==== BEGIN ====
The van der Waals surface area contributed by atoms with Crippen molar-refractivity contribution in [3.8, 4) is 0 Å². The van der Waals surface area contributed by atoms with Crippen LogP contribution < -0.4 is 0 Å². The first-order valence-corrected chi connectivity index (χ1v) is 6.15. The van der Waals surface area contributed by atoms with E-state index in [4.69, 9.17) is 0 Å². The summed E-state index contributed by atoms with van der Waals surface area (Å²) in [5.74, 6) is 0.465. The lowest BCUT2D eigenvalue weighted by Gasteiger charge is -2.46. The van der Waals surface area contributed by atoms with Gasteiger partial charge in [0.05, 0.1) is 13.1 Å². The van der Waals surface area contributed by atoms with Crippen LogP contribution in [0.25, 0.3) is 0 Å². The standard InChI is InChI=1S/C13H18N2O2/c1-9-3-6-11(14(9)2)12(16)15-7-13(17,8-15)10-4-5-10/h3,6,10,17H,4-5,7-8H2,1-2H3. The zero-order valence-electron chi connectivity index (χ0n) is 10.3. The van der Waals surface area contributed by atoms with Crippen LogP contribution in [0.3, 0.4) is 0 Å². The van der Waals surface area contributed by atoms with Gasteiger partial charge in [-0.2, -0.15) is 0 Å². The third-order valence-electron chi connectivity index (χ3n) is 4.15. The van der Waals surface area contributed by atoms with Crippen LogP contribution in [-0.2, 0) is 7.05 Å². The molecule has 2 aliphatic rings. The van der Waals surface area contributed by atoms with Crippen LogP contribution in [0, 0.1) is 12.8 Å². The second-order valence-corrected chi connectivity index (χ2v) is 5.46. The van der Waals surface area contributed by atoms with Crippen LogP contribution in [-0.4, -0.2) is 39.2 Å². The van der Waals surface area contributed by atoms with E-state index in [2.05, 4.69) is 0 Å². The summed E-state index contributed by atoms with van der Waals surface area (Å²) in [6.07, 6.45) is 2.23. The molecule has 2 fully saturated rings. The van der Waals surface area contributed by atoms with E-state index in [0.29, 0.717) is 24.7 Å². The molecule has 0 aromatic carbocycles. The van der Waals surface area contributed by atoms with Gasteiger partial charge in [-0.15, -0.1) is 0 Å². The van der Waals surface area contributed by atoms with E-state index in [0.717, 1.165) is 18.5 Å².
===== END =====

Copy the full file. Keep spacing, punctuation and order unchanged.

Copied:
The van der Waals surface area contributed by atoms with Crippen molar-refractivity contribution in [3.8, 4) is 0 Å². The van der Waals surface area contributed by atoms with Crippen LogP contribution < -0.4 is 0 Å². The first-order valence-corrected chi connectivity index (χ1v) is 6.15. The van der Waals surface area contributed by atoms with E-state index in [4.69, 9.17) is 0 Å². The summed E-state index contributed by atoms with van der Waals surface area (Å²) in [5.74, 6) is 0.465. The lowest BCUT2D eigenvalue weighted by Gasteiger charge is -2.46. The van der Waals surface area contributed by atoms with Gasteiger partial charge in [0.05, 0.1) is 13.1 Å². The van der Waals surface area contributed by atoms with Crippen LogP contribution in [0.25, 0.3) is 0 Å². The standard InChI is InChI=1S/C13H18N2O2/c1-9-3-6-11(14(9)2)12(16)15-7-13(17,8-15)10-4-5-10/h3,6,10,17H,4-5,7-8H2,1-2H3. The zero-order valence-electron chi connectivity index (χ0n) is 10.3. The van der Waals surface area contributed by atoms with Crippen LogP contribution in [0.3, 0.4) is 0 Å². The van der Waals surface area contributed by atoms with Gasteiger partial charge in [-0.2, -0.15) is 0 Å². The third-order valence-electron chi connectivity index (χ3n) is 4.15. The van der Waals surface area contributed by atoms with Crippen LogP contribution in [-0.2, 0) is 7.05 Å². The molecule has 2 aliphatic rings. The van der Waals surface area contributed by atoms with Crippen LogP contribution in [0, 0.1) is 12.8 Å². The second-order valence-corrected chi connectivity index (χ2v) is 5.46. The van der Waals surface area contributed by atoms with Crippen LogP contribution in [-0.4, -0.2) is 39.2 Å². The van der Waals surface area contributed by atoms with E-state index in [2.05, 4.69) is 0 Å². The summed E-state index contributed by atoms with van der Waals surface area (Å²) in [6.07, 6.45) is 2.23. The molecule has 2 fully saturated rings. The van der Waals surface area contributed by atoms with E-state index in [0.29, 0.717) is 24.7 Å². The molecule has 0 aromatic carbocycles. The van der Waals surface area contributed by atoms with Gasteiger partial charge in [-0.15, -0.1) is 0 Å². The van der Waals surface area contributed by atoms with E-state index in [0.717, 1.165) is 18.5 Å².